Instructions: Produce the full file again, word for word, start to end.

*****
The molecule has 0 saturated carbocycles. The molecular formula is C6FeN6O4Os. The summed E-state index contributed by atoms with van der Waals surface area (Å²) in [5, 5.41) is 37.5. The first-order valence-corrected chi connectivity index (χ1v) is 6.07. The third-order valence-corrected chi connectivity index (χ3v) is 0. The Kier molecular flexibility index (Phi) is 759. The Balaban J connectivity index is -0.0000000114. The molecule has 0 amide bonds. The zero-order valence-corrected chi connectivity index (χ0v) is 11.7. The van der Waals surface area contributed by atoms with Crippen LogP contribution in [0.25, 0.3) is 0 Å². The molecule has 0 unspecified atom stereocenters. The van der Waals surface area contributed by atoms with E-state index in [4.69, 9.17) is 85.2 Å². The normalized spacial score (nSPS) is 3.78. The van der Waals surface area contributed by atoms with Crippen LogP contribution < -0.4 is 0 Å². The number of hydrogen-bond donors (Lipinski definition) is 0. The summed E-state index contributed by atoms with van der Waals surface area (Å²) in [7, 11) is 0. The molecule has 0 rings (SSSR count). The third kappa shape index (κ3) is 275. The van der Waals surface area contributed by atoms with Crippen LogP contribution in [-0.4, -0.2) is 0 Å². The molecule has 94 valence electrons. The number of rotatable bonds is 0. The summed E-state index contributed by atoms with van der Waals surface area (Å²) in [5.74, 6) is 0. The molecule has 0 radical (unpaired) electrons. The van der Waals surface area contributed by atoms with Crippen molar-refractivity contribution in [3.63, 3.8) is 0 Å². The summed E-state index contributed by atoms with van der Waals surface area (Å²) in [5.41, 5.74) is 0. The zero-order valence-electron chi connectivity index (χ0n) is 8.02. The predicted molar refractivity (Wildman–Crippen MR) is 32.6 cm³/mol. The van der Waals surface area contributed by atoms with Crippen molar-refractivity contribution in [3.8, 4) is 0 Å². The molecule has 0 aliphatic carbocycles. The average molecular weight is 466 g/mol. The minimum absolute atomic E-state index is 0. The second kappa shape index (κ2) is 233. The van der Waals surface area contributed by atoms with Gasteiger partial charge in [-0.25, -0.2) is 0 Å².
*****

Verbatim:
The molecule has 0 saturated carbocycles. The molecular formula is C6FeN6O4Os. The summed E-state index contributed by atoms with van der Waals surface area (Å²) in [5, 5.41) is 37.5. The first-order valence-corrected chi connectivity index (χ1v) is 6.07. The third-order valence-corrected chi connectivity index (χ3v) is 0. The Kier molecular flexibility index (Phi) is 759. The Balaban J connectivity index is -0.0000000114. The molecule has 0 amide bonds. The zero-order valence-corrected chi connectivity index (χ0v) is 11.7. The van der Waals surface area contributed by atoms with Crippen LogP contribution in [0.25, 0.3) is 0 Å². The molecule has 0 unspecified atom stereocenters. The van der Waals surface area contributed by atoms with E-state index in [4.69, 9.17) is 85.2 Å². The normalized spacial score (nSPS) is 3.78. The van der Waals surface area contributed by atoms with Crippen LogP contribution < -0.4 is 0 Å². The number of hydrogen-bond donors (Lipinski definition) is 0. The summed E-state index contributed by atoms with van der Waals surface area (Å²) in [7, 11) is 0. The molecule has 0 rings (SSSR count). The third kappa shape index (κ3) is 275. The van der Waals surface area contributed by atoms with Crippen LogP contribution in [-0.4, -0.2) is 0 Å². The molecule has 94 valence electrons. The number of rotatable bonds is 0. The summed E-state index contributed by atoms with van der Waals surface area (Å²) in [5.74, 6) is 0. The molecule has 0 radical (unpaired) electrons. The van der Waals surface area contributed by atoms with Crippen molar-refractivity contribution in [3.63, 3.8) is 0 Å². The summed E-state index contributed by atoms with van der Waals surface area (Å²) in [5.41, 5.74) is 0. The zero-order valence-electron chi connectivity index (χ0n) is 8.02. The predicted molar refractivity (Wildman–Crippen MR) is 32.6 cm³/mol. The van der Waals surface area contributed by atoms with Crippen molar-refractivity contribution in [3.8, 4) is 0 Å². The molecule has 0 aliphatic carbocycles. The average molecular weight is 466 g/mol. The minimum absolute atomic E-state index is 0. The second kappa shape index (κ2) is 233. The van der Waals surface area contributed by atoms with Gasteiger partial charge in [-0.25, -0.2) is 0 Å².